Vaccination for infectious diseases is a vital method of prophylaxis, and has transformed modern medicine. By contrast, research into vaccines against chronic diseases has been less successful, in part because of the increased complexity involved.

In this opinion piece, the authors outline the prospects for the development of chronic disease vaccines. These might not need to rely on the traditional method of inducing the body to produce antibodies, but rather on introducing monoclonal antibodies against specific proteins — this has so far worked well against Crohn's disease and rheumatoid arthritis.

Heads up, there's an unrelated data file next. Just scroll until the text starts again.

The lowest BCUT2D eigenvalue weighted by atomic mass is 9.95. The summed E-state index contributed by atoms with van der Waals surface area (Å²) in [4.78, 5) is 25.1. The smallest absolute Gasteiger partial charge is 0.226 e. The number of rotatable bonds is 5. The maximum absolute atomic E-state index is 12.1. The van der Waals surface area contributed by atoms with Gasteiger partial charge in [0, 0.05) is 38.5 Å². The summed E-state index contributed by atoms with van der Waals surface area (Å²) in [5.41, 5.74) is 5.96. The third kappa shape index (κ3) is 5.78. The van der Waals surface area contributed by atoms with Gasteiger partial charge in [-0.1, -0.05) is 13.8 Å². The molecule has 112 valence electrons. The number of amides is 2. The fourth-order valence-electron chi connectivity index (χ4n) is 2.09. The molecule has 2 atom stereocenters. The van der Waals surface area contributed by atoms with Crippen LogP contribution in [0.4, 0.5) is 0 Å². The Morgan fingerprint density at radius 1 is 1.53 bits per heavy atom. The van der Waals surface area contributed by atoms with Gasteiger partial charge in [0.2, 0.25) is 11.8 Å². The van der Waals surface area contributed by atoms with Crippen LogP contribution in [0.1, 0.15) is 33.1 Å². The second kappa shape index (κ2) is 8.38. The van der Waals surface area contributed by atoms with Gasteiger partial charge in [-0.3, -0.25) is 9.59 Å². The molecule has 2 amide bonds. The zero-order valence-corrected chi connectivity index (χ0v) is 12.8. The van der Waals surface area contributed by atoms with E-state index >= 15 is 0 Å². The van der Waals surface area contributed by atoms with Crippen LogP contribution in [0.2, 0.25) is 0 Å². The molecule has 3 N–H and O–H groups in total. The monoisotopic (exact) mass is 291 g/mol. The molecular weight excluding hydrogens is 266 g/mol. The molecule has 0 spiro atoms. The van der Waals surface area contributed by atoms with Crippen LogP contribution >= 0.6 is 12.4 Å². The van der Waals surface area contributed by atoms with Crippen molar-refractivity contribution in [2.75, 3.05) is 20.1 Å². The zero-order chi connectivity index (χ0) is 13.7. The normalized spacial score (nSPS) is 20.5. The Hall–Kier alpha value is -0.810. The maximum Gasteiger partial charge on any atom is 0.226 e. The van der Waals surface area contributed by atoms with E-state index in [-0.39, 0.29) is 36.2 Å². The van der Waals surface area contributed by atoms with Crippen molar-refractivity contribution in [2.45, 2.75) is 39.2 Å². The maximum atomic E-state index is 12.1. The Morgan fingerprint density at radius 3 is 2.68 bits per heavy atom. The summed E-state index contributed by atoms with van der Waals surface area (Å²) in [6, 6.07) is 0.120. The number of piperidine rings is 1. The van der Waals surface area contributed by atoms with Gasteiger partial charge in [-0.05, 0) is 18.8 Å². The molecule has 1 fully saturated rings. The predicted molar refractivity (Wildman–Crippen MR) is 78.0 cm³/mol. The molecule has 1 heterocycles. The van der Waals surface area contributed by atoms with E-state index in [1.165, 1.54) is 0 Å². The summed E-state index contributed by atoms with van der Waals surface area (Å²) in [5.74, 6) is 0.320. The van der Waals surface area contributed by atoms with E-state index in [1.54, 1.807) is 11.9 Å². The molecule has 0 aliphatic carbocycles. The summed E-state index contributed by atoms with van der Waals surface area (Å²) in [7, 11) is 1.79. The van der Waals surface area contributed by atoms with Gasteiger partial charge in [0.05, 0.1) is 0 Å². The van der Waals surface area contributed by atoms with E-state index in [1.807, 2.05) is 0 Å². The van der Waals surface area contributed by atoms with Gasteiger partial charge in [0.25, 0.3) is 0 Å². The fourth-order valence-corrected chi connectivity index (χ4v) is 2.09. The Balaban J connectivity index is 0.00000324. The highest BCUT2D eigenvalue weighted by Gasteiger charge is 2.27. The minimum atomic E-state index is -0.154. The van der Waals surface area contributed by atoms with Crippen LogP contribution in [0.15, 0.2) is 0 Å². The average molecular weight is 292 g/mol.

The authors outline key hurdles in developing a successful therapeutic vaccine. Safety and efficacy are two obvious ones, but there is a third that is unique to vaccines for chronic diseases. Because these vaccines would block bodily chemicals — such as cytokines or hormones — it would not be acceptable for a vaccine to induce a life-long block (unlike a malaria vaccine, for example, where a lifelong block would be ideal).

These might be particularly useful in developing countries, say the authors. Because prophylaxis with vaccines is already a familiar concept, there should be no problem with patients' compliance, and judicious partnerships between public and private organisations could mean the vaccines are produced cheaply.